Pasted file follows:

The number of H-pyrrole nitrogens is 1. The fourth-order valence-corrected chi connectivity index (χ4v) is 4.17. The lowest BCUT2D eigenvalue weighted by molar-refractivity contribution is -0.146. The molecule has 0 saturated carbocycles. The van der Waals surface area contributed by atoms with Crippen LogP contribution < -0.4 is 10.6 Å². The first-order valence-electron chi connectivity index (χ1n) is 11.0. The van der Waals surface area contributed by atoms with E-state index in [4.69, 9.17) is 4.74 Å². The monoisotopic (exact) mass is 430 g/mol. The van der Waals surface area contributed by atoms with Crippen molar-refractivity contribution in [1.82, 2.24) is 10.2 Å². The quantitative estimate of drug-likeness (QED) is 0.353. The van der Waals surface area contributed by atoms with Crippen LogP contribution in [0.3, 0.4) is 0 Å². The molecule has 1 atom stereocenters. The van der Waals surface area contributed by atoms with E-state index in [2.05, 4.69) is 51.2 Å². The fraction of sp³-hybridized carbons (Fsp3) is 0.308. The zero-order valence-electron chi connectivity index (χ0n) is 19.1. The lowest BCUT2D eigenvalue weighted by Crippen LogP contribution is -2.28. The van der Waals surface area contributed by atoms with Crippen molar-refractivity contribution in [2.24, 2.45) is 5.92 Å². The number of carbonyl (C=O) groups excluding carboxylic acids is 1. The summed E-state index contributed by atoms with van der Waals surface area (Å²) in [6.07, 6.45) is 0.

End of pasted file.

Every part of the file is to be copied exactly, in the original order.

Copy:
The number of H-pyrrole nitrogens is 1. The fourth-order valence-corrected chi connectivity index (χ4v) is 4.17. The lowest BCUT2D eigenvalue weighted by molar-refractivity contribution is -0.146. The molecule has 0 saturated carbocycles. The van der Waals surface area contributed by atoms with Crippen LogP contribution < -0.4 is 10.6 Å². The first-order valence-electron chi connectivity index (χ1n) is 11.0. The van der Waals surface area contributed by atoms with E-state index in [4.69, 9.17) is 4.74 Å². The monoisotopic (exact) mass is 430 g/mol. The van der Waals surface area contributed by atoms with Crippen molar-refractivity contribution in [1.82, 2.24) is 10.2 Å². The quantitative estimate of drug-likeness (QED) is 0.353. The van der Waals surface area contributed by atoms with Crippen LogP contribution in [0.3, 0.4) is 0 Å². The molecule has 1 atom stereocenters. The van der Waals surface area contributed by atoms with E-state index in [2.05, 4.69) is 51.2 Å². The fraction of sp³-hybridized carbons (Fsp3) is 0.308. The zero-order valence-electron chi connectivity index (χ0n) is 19.1. The lowest BCUT2D eigenvalue weighted by Crippen LogP contribution is -2.28. The van der Waals surface area contributed by atoms with Crippen molar-refractivity contribution in [2.24, 2.45) is 5.92 Å². The number of carbonyl (C=O) groups excluding carboxylic acids is 1. The summed E-state index contributed by atoms with van der Waals surface area (Å²) in [6.07, 6.45) is 0.